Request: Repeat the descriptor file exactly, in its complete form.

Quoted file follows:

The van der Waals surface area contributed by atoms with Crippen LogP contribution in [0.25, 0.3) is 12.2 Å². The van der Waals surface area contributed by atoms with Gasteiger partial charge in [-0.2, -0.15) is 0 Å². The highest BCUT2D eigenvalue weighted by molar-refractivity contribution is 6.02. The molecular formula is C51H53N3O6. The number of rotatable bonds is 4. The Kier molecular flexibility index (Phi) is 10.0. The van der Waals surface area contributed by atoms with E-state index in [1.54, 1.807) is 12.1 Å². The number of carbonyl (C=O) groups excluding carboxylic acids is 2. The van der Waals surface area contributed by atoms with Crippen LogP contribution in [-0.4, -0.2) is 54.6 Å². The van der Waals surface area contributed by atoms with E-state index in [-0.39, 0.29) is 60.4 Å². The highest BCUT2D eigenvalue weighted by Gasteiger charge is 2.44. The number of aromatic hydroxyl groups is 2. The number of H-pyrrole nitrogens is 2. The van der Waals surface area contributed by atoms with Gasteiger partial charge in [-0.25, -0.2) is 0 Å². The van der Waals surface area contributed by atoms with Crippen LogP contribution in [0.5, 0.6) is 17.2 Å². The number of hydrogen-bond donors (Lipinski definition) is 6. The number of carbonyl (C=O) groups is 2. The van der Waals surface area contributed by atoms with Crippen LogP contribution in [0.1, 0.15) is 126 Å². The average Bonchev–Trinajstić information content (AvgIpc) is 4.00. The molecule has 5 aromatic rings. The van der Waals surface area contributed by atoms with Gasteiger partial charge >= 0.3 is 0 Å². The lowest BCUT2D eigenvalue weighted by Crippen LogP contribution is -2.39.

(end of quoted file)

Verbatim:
The van der Waals surface area contributed by atoms with Crippen LogP contribution in [0.25, 0.3) is 12.2 Å². The van der Waals surface area contributed by atoms with Gasteiger partial charge in [-0.2, -0.15) is 0 Å². The highest BCUT2D eigenvalue weighted by molar-refractivity contribution is 6.02. The molecular formula is C51H53N3O6. The number of rotatable bonds is 4. The Kier molecular flexibility index (Phi) is 10.0. The van der Waals surface area contributed by atoms with E-state index in [1.54, 1.807) is 12.1 Å². The number of carbonyl (C=O) groups excluding carboxylic acids is 2. The van der Waals surface area contributed by atoms with Crippen LogP contribution in [-0.4, -0.2) is 54.6 Å². The van der Waals surface area contributed by atoms with E-state index in [-0.39, 0.29) is 60.4 Å². The highest BCUT2D eigenvalue weighted by Gasteiger charge is 2.44. The number of aromatic hydroxyl groups is 2. The number of H-pyrrole nitrogens is 2. The van der Waals surface area contributed by atoms with Gasteiger partial charge in [-0.25, -0.2) is 0 Å². The van der Waals surface area contributed by atoms with Crippen LogP contribution in [0.5, 0.6) is 17.2 Å². The number of hydrogen-bond donors (Lipinski definition) is 6. The number of carbonyl (C=O) groups is 2. The van der Waals surface area contributed by atoms with Crippen LogP contribution in [0.1, 0.15) is 126 Å². The average Bonchev–Trinajstić information content (AvgIpc) is 4.00. The molecule has 5 aromatic rings. The van der Waals surface area contributed by atoms with Gasteiger partial charge >= 0.3 is 0 Å². The lowest BCUT2D eigenvalue weighted by Crippen LogP contribution is -2.39.